To put it more directly, Amy Grant has offered her worship. Where’s ours?
February 26, 2013 § 2 Comments
by Matthew Raley
Dr. Paul Zingg opened and closed Chico’s Community Action Summit with an assertion. At the start of the day, he said that the summit was about “virtues.” At the end, he said that he was pleased to hear the issue of wellness receive so much attention. “But,” he added, “we must add goodness to wellness.”
The distinction goes to the core of the summit’s focus: our city’s problem with alcohol.
Wellness is good health, both physically and emotionally. As a culture, we are comfortable talking about this category. We spend vast sums of money on fitness, dieting, and medicine. We analyze many problems like alcohol abuse as public health issues. If people were educated about wellness, we think, they would make better decisions.
It’s a useful model.
But wellness is not the same as goodness. Goodness is the result of the moral disciplines that Dr. Zingg called virtues. The very term goodness calls us to discriminate between actions — that is, to discover which ones might be evil. We are less comfortable with this category.
During the summit, the need for clarity about goodness came up repeatedly.
A session on sexual assault was attended by many survivors of violent crimes, both men and women. Several young women identified themselves as survivors of rape, describing an atmosphere on campus in which men laugh about sexual assault, stalking is a constant reality, and the most dangerous spaces are not public but private. One male student described being beaten in front of cheering bystanders. A father told of an attack on his son. Alumni in the group said that the atmosphere has not changed since they were students years ago.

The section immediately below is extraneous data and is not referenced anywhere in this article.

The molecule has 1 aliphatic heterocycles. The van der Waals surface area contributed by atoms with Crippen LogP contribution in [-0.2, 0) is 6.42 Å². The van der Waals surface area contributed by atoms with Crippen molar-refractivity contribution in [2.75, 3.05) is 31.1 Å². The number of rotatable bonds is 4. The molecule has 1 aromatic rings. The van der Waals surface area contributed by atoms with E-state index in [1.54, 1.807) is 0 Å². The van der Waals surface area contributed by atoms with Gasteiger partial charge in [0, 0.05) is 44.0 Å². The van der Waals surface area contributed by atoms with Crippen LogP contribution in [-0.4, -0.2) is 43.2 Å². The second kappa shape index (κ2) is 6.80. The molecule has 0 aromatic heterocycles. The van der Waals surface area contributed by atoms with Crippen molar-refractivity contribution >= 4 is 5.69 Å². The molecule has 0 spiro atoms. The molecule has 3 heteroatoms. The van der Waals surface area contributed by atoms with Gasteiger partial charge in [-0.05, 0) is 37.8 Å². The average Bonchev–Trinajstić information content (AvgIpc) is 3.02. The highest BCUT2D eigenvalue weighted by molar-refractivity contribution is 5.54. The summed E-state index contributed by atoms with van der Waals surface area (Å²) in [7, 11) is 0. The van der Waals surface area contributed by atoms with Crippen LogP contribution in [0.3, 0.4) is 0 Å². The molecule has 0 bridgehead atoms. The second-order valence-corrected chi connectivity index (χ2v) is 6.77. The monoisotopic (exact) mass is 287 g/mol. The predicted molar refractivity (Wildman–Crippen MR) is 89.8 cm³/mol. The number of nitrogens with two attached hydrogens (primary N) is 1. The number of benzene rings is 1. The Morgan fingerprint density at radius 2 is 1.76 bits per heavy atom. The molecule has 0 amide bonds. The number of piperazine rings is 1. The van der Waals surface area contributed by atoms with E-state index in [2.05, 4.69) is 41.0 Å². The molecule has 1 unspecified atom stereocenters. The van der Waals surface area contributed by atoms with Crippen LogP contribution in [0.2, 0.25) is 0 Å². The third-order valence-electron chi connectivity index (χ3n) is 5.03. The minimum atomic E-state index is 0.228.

Survivors of actions like these do not need evil explained. They want change for the good.
Assault survivors talked about creating a culture of personal responsibility by focusing on daily actions and relationships. Associated Students president Jay Virdee also raised the issue of personal responsibility and ran a session exploring educational approaches. He is articulate and passionate about this priority, and has ideas to encourage good decision-making through student mentoring.
I attended a session in which bar owners described being swamped with fake driver’s licenses, either forged or stolen. They conferred with a police officer, cordially but inconclusively. Does the city have resources to arrest and prosecute the people who make and use fake cards? Clearly not. I was struck by the diligence bar owners and managers have shown in enforcing the laws. They are the people who confiscate fake i.d. from a parent trying to pass his kid off as 21. Personal responsibility came up in this discussion as well.